And so the characters ranged from the lifeguard at the gym to Meredith Monk, the famous and well-known composer and choreographer, to a lady up the street who had a second-hand clothing store. And then I taught these actors how to do it. There were 20 of them. And we had two performances in a loft that I rented. It was packed. It was successful and, at the end of it, having been able to figure out how to do it, I thought, oh, my God. I'll never be able to raise enough money to do this, because how will I pay all of these actors?
And that's when I remembered that, as a child, I was a mimic. So then I thought, well, I'll just do all the characters myself for a while, until I figure out how to raise money. And that's just - it was sort of - you know, that's what happened. I hadn't set out at all to be doing this as a one-person show. I had, in my mind's eye, just a stage full of people stretching themselves to play parts of real human beings, in part to try to bring to the theatre more interesting, vocal tones, because people don't usually speak the way plays are written.
MARTIN: If you're just joining us, we're speaking with actress, playwright and professor, Anna Deavere Smith. She's just received one of the most prestigious honors in the arts, the Dorothy and Lillian Gish Prize. We're talking with her just after the ceremony.
To the second part of why the Gish Prize is known, it's known for wanting to honor people who are cutting edge, but also people whose work is kind of understood to have an impact, to make a change. Do you see it that way?
SMITH: Well, I see it as certainly an opportunity for that and, with the people who have been awarded before, that's the case. And it's so interesting, isn't it, that Lillian Gish was a major movie star, and she really believed that film could change the world and she said art was what remains of civilization. She called art the true aristocracy, and I, too, really believe in the power of art to change things.
MARTIN: How do you decide to what you will put your hand next?
SMITH: Yeah. That's hard. My next bunch of research is going to be on the matter of education in this country, but of course, it would certainly be tempting. wouldn't it, to make a piece about gun control, because this is a subject that is contentious in our country. It's likely always to be contentious. And so these are the types of subjects that interest me, particularly if I get an opportunity to put a face on the different points of view.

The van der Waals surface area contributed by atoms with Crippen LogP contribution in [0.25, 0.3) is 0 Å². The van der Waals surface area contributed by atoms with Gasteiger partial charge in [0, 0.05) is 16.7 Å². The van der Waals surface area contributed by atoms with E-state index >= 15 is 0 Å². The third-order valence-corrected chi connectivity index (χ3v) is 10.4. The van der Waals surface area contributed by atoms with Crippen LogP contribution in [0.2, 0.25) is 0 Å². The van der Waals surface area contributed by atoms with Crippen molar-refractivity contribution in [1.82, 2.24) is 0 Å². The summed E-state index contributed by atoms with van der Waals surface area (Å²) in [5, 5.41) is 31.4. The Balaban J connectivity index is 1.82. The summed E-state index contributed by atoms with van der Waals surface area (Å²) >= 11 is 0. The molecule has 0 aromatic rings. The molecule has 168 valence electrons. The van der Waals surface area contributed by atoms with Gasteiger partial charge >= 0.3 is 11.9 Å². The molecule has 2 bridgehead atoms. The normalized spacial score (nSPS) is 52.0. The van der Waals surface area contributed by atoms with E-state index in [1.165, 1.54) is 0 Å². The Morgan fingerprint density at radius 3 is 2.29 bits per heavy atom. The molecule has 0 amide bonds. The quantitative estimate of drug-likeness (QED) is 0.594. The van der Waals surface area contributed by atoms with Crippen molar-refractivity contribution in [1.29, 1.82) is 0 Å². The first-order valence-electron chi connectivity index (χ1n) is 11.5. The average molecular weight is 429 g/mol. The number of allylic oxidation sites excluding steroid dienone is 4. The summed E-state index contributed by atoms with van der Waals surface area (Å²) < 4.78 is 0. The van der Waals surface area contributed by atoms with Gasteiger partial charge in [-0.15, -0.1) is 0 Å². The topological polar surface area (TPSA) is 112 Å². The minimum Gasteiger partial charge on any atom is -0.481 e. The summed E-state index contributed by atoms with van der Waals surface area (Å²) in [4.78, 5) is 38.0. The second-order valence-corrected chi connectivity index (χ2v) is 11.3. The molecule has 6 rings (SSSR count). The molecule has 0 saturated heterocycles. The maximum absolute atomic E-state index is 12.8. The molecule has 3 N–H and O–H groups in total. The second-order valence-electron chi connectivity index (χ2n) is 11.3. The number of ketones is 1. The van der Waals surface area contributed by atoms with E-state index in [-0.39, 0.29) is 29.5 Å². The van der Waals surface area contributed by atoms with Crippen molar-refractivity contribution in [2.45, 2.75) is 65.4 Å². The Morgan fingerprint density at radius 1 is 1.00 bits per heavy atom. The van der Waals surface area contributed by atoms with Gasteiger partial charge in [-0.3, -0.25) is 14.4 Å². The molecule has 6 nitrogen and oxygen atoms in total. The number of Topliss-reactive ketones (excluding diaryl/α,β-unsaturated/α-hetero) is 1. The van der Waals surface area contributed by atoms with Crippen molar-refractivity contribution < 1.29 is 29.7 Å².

MARTIN: You recently came to Capitol Hill with a group called Demand a Plan. This is a group of artists and elected officials calling for more restrictive gun policies and so forth, and also just to raise more awareness around this whole issue of gun violence.
I wanted to ask you, as an artist, what do you see your role is in this?
SMITH: Well, I think my role, or the role of any artist - and I was there as also a part of Mayors Against Illegal Guns. As you probably know, Mayor Bloomberg was at the forefront of this in 2006, along with Boston's Mayor Menino. And so I was there with Amanda Peet and Chris Rock, as well as Martin Luther King III and Kerry Kennedy. And I think that what artists can do is draw attention. I mean, all Chris Rock has to really do is show up. And, as a matter of fact, he sort of stood at the podium and said, I don't really have anything to say. Everybody else has said it. I admire that, because when someone becomes a celebrity like Mr. Rock, his face itself means a lot. So the fact that he was willing to come and be there means a lot.
And so I think we call attention. And then what I think is that the country itself, every single person in their living room has an idea about this. Everybody's bringing something. And so I think, as artists, the most we can do, the best we can do - and yet that's something - is to convene our communities around a discussion.
MARTIN: Well, you know, I'm interested in this question, because often when people like what you have to say, they're happy that you spoke up. But when they aren't happy with what you have to say, people are saying, well, that's just an entertainer. So the question I have is - I think it's...
MARTIN: ...it's hard for a lot of people to figure out how they should feel about the involvement of artists.
SMITH: Politicians have to speak in complete sentences. Someone said that Thomas Jefferson could never be found in verbal undress. Right? It has to be perfect, what they say. It doesn't have to be perfect, what we say. And so if people want to stand up and say, you're not perfect. What are you doing here? In a way, that's high praise, because we are not of the haute couture of the political world. We speak from our heart, and we want to mix it up.
MARTIN: Anna Deavere Smith is an actress, playwright, author and professor at New York University, as she just told us. She is the latest recipient of the Dorothy and Lillian Gish Prize. That's one of this country's highest honors for achievement in the arts, and she was kind enough to join us from our bureau in New York.
Anna Deavere Smith, thank you.
SMITH: Thank you.
NPR transcripts are created on a rush deadline by Verb8tm, Inc., an NPR contractor, and produced using a proprietary transcription process developed with NPR. This text may not be in its final form and may be updated or revised in the future. Accuracy and availability may vary. The authoritative record of NPR’s programming is the audio record.